Philosophy & Religion

Philosophy and religion are not one and the same. But, of what use is philosophy if it doesn’t touch religion? and of what use is religion if it has nothing to do with philosophy? Well, that is at least how my thinking works.

My favorite philosopher of the modern age is Bertrand Russell. I don’t understand or follow the philosophers of the past be it Aristotle, Plato or even for that matter the relatively modern greats like Nietzsche. What philosophers say sometimes seems to make sense only during their times and their personal perception of the past as seen during their lifetime. They don’t make much sense anymore. Bertrand Russell on the other hand stays on topic and doesn’t veer off into prose that betrays yours senses. To him and others that I will come across, I do feel inspired by what they have to say about the human mind and our social behaviors.

It is my personal belief that philosophers created God and politicians (kings) created religion. It can also be assumed that only kings listened to philosophers. Hence, who patronized whom and when God and religion became one is difficult to comprehend.

I was deeply religious as a kid. Everything was about God. My success was because of God. My failure was because of God. Luckily, in the Hindu religion, I could chose from thousands of Gods. So, it wasn’t as depressing as locking yourself to one person and that too a man! Women are more comforting and better as Gods. Of course, who my favorite God was kept changing with time. One day, I wondered why so? It didn’t seem to make sense. Something was flawed. I also realized that each one of us have a certain interpretation of God and religion that doesn’t match with any other person’s belief. Even if it was the same God, the same religion or even if it was your parents and siblings. That didn’t make sense either! Something seemed tricky about this entire God business. Since then, I have been reading the works of strong anti-theists like Christopher Hitchens and Richard Dawkins. Great and refreshing perspectives came from this side of the Godly business. However, I haven’t turned anti-God although I have been losing respect for religion of any kind as such.

Religion has a lot of good teachings and stories of the good life. For me, they are all philosophers and their works are of philosophy. Not religion. It cannot be stolen by any particular religion as its own. Sankaracharya to me was an Advaita philosopher. The religious identity comes from the fact that he was in Hindu India at that time. Of course, political patronage meant that this was eventually carried forward as a religious belief.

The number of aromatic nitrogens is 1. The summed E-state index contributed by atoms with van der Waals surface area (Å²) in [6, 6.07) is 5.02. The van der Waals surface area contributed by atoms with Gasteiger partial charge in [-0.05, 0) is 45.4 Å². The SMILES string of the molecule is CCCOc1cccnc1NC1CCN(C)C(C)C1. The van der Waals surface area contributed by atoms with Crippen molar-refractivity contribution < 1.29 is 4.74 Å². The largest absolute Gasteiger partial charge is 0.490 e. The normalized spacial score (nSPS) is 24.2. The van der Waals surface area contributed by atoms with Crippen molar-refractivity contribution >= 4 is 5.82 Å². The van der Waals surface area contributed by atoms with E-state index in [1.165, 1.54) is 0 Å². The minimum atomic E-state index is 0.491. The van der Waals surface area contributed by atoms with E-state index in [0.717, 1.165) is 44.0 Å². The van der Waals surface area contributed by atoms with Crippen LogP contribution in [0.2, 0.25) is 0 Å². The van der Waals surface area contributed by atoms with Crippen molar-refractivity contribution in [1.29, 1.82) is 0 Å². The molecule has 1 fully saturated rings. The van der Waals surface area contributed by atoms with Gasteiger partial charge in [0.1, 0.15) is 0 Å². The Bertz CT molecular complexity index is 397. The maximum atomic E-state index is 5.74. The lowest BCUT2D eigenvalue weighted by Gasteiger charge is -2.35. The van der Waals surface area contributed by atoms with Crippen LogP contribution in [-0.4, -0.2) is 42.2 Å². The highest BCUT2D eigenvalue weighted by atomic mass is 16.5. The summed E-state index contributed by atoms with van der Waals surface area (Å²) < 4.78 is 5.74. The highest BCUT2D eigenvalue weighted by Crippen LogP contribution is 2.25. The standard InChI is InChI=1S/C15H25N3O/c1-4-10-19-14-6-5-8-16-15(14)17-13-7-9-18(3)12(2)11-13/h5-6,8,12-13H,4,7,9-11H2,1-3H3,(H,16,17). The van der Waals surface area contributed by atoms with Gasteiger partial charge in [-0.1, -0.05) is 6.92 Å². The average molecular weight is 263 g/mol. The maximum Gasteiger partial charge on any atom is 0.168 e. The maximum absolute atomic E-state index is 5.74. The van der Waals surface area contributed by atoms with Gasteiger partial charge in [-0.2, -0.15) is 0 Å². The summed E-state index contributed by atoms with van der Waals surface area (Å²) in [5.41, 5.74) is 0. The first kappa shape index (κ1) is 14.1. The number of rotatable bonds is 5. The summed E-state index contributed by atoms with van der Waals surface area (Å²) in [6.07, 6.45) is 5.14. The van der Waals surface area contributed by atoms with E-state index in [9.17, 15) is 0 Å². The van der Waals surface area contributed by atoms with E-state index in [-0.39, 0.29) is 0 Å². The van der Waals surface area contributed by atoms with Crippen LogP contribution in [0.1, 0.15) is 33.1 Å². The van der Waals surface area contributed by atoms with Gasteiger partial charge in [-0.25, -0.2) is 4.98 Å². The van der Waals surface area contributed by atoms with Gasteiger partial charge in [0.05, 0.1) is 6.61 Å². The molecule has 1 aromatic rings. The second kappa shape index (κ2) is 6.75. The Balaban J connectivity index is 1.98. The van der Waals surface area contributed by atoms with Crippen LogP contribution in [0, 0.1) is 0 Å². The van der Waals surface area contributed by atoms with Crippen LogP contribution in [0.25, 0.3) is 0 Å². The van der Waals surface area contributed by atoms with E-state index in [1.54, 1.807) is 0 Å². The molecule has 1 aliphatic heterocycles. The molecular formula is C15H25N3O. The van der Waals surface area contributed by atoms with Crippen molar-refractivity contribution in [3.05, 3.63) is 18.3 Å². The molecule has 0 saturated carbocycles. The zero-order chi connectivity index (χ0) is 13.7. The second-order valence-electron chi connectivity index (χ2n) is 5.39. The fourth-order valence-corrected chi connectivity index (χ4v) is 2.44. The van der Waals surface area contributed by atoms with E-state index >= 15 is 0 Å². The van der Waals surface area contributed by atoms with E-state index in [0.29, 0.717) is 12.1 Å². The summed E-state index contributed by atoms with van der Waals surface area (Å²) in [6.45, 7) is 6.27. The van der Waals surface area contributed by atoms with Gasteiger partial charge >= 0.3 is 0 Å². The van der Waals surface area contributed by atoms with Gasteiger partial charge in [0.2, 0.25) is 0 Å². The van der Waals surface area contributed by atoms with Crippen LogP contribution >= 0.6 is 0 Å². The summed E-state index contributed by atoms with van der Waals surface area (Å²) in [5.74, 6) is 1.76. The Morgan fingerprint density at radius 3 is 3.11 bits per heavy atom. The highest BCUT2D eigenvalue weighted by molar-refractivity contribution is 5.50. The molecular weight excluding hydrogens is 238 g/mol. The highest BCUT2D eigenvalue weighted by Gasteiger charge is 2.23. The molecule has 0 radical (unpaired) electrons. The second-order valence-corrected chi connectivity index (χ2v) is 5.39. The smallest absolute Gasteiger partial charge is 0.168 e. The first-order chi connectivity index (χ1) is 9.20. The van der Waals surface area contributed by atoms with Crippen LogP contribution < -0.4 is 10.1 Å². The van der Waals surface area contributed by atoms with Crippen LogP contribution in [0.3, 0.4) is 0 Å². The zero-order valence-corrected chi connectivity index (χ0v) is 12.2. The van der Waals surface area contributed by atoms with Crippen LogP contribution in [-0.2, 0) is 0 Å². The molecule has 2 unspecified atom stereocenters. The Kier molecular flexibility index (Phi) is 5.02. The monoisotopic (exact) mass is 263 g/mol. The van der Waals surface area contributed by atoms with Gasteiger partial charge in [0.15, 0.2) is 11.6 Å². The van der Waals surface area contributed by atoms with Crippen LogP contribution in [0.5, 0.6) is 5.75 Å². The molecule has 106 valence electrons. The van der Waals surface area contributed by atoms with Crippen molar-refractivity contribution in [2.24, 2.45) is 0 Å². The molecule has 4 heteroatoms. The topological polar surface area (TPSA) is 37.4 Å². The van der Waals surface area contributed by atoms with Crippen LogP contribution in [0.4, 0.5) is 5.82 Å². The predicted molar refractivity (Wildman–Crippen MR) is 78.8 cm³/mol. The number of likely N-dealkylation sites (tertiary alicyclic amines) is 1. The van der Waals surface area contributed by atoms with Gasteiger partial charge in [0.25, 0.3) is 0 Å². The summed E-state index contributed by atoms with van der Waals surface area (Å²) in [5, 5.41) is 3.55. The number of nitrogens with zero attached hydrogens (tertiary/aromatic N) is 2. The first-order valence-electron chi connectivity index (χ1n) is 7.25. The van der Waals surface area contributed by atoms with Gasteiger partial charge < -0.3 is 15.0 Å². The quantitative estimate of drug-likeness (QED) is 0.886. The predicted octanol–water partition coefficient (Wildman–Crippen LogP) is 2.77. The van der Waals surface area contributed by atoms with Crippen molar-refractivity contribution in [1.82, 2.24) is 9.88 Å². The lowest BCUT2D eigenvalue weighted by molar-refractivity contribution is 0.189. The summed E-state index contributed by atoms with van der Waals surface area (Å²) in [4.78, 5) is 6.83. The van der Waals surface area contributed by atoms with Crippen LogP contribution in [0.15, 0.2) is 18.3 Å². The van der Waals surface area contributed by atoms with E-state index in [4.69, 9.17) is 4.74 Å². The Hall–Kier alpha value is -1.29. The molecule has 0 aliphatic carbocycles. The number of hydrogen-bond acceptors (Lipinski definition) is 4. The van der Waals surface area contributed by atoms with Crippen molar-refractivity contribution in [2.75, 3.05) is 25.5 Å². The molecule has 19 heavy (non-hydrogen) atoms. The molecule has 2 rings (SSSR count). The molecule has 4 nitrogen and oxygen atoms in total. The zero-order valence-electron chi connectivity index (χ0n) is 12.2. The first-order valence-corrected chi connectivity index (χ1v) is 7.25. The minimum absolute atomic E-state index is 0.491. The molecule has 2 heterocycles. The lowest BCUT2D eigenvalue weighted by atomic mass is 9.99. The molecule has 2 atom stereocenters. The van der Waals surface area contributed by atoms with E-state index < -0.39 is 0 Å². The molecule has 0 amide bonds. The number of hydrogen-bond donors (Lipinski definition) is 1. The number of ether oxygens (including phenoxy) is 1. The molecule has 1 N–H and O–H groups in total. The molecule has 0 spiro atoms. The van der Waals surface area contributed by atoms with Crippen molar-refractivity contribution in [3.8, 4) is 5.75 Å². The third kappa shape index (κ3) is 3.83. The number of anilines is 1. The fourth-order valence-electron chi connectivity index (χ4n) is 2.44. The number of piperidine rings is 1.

Inspired by one such thought was my interpretation of the Bhagavad Gita, the Hindu epic, as an actual work of religious philosophy. I stretched that thought further to write a book and self-publish it. I called it AHAM, the sanskrit word for “I”.

So much to enjoy learning from the greatest thinkers the world has produced. A never ending journey…A beautiful ride in the mind-bending realm of human existence in this universe….


Ilaiyaraaja vs. A.R. Rahman

One of the dilemma’s that South Indians have in their lives (talking about the 30+ middle-aged guys) is that one day they end up having a debate about who is the best music director in the country (basically means music for movies).

In that conundrum rise two names, legends in their own right, accomplishments of different kinds, and of course widely divergent in their presentation of their musical offerings – Ilaiyaraaja and A.R. Rahman. The former is a legend who composed over 6000 movie songs in multiple languages since the 70s. The latter musician, with more modern music under his belt has won the Oscar and a whole bunch of other accolades. He of course rules the uno position generally speaking in the Indian heartland.

If one grew up in the 80s in South India, like me, Ilaiyaraaja was like music God. Nobody came close and they couldn’t either. One good song after the other was released by this maestro almost every day. When I was in my 12th grade, A.R. Rahman stormed the scene with music for the movie Roja. Many didn’t know that music could sound like this also! Of course, western musicians wouldn’t be surprised by this movie, but India had its own Indian music that came first.

One of the never ending debates that even happens today is to declare who is the better between the two musicians. Ilaiyaraaja is rightfully called as “Isaignaani” – A great scholar of music! A.R. Rahman on the other hand is considered as the Mozart of Madras.

After careful analysis and consideration, I have come to the following conclusion expressed in this equation. It is only a matter of perspective after all and who is greater or better depends on the music listener’s preference for what is more important for them between melody and music (as in instrumental play). In other words, what touches their heart first?